• Protestors scream in agreement during speeches, at the Invasion Day March on January 26, 2019 in Sydney. (Cole Bennetts/Getty Images AsiaPac)Source: Cole Bennetts/Getty Images AsiaPac
NSW Police have issued a stern warning in the lead up to Invasion Day rallies in Sydney.
Brooke Fryer

25 Jan 2021 - 3:07 PM  UPDATED 25 Jan 2021 - 3:07 PM

People planning to attend protests in Sydney on January 26 have been threatened with fines, and possible jail time, if the current public health orders are breached.

Lizzie Jarret, an organiser of the Invasion Day Rally in Sydney, said "it's disgusting" that NSW Police are threatening an organising team.

"We've spent the last three weeks trying to come together to get the police to help us... [but] they won't come to the table with us," the Gumbaynggirr, Bundjalung and Dunghutti woman told NITV News.

Despite police threats, organisers aren't backing down.

"The reality is, tomorrow is going to go ahead, it's First Nations and sovereigns' rights to stand up," said Ms Jarret.

"Especially on this day, the most important day, that teaches the whole nation about the truth and reality of who they are, where they walk and how we move forward being proud."

"This one day is our birthrights, our death right, our massacre right, our stolen children's right, our land massacre rights, our poisoned water rights, this day means everything to everyone that lives in this nation right now," she said.

"I put it to David Elliott to pull your finger out and stop making it out that we are the ones not abiding by the rules here."

COVID-19 restrictions in Greater Sydney limit protests to 500 people or 3000 in outdoor settings. However, around 2800 people have expressed interest on social media in attending the annual Invasion Day protest at the Domain on Tuesday morning.

NSW Police Minister David Elliott said police will be in attendance, enforcing public health orders.

"We've issued a number of fines [for previous protests] and people have been before courts and people tomorrow will be exposed to fines because they'll be in breach of public health orders," Mr Elliott told 2GB on Monday.

"I can't believe any organisation, let alone one that pretends to advocate for Indigenous rights, would say 'let's put aside the risk of COVID-19, let's breach public health orders, let's get together despite the pleas of the community asking them not to get together'."

Ms Jarrett said organisers are not encouraging people to get themselves in trouble with the police, and everyone should remain COVID safe while protesting.

"Be safe, be diligent, pay attention to your surroundings, do not engage yourself with the police... and listen to the organisers tomorrow," she said.

Mr Elliott said the warnings are not racially motivated.

"NSW Police have never told people they can't get together because the position they're advocating is unpalatable. We encourage people to express those views, that's what sets us apart from other countries," Mr Elliott said.

"Anyone who's claiming it's racial, that's absolutely nonsensical."

Mr Elliot said the event may put vulnerable people at risk.

"Indigenous Australians, we know from historical collection of data, are quite vulnerable when it comes to these types of diseases," he said.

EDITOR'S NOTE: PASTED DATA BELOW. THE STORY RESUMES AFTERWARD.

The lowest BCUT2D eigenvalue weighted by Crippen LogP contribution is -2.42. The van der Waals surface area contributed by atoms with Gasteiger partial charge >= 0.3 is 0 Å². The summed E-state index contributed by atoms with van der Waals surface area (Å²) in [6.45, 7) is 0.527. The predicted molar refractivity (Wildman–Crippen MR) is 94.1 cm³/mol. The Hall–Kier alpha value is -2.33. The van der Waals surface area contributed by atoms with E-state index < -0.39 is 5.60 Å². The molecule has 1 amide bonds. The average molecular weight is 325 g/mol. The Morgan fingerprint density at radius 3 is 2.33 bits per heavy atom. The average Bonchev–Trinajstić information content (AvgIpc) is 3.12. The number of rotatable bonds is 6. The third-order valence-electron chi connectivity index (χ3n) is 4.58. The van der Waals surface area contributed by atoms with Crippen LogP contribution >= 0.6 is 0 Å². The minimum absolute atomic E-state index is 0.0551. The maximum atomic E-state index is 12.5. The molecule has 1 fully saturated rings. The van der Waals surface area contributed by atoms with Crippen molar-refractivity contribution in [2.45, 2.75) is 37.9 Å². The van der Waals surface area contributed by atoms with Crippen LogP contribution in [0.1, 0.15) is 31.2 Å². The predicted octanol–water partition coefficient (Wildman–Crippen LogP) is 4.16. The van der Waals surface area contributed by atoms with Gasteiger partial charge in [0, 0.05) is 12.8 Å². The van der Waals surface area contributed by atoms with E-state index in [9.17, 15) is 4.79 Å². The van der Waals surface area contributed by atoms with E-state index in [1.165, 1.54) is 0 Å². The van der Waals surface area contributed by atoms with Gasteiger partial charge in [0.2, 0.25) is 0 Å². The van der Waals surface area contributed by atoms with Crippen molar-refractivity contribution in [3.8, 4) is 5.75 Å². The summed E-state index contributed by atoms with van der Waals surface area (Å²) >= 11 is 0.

He encouraged people to express their views in alternative ways, while continuing to wait out the pandemic.

"Formal complaint" for ABC 

Meanwhile, Mr Elliott said he will be filing a "formal complaint" against an article published by the ABC he described as "breathtakingly irresponsible".

Posted on Sunday morning, the article is titled "Australia Day/Invasion Day 2021 events guide for Sydney, Melbourne, Canberra, Brisbane, Perth, Adelaide, Hobart and Darwin" and lists details of events held on January 26 - including the Invasion Day rallies in Sydney and elsewhere.

"I can't believe the national broadcaster, which is funded by taxpayers, have taken it upon themselves to promote ... an illegal event in breach of public health orders," said Mr Elliott.

"If you ever wanted evidence the ABC is out of touch with reality then yesterday was exactly the case … with the ABC to take it upon themselves to change the name (from Australia Day) to Invasion Day just goes to show how out of touch they are with Australian society."

An ABC spokesperson said the article wasn't aimed at promoting the event.

"The ABC did not 'promote' anything. It reported on a range of major planned events around Australia, including the City of Perth's five-day festival, a flag raising ceremony in Townsville, free concerts in Adelaide and the fireworks over Sydney Harbour," the spokesperson told the Herald.

Communications Minister Paul Fletcher has also lashed out at the ABC for its "incorrect" headline.

"The ABC has clearly got this one wrong," Mr Fletcher said.

"The name of our national day is well understood and supported, and for the ABC to suggest otherwise - that in some way Invasion Day is interchangeable with Australia Day - is clearly wrong."

"The name of Australia Day is reflected in legislation across Australia. More important, it is reflected in the usage of the overwhelming majority of Australians.

"While the ABC has editorial independence, and I do not control what it says, I call on the ABC to correct this inaccurate article."

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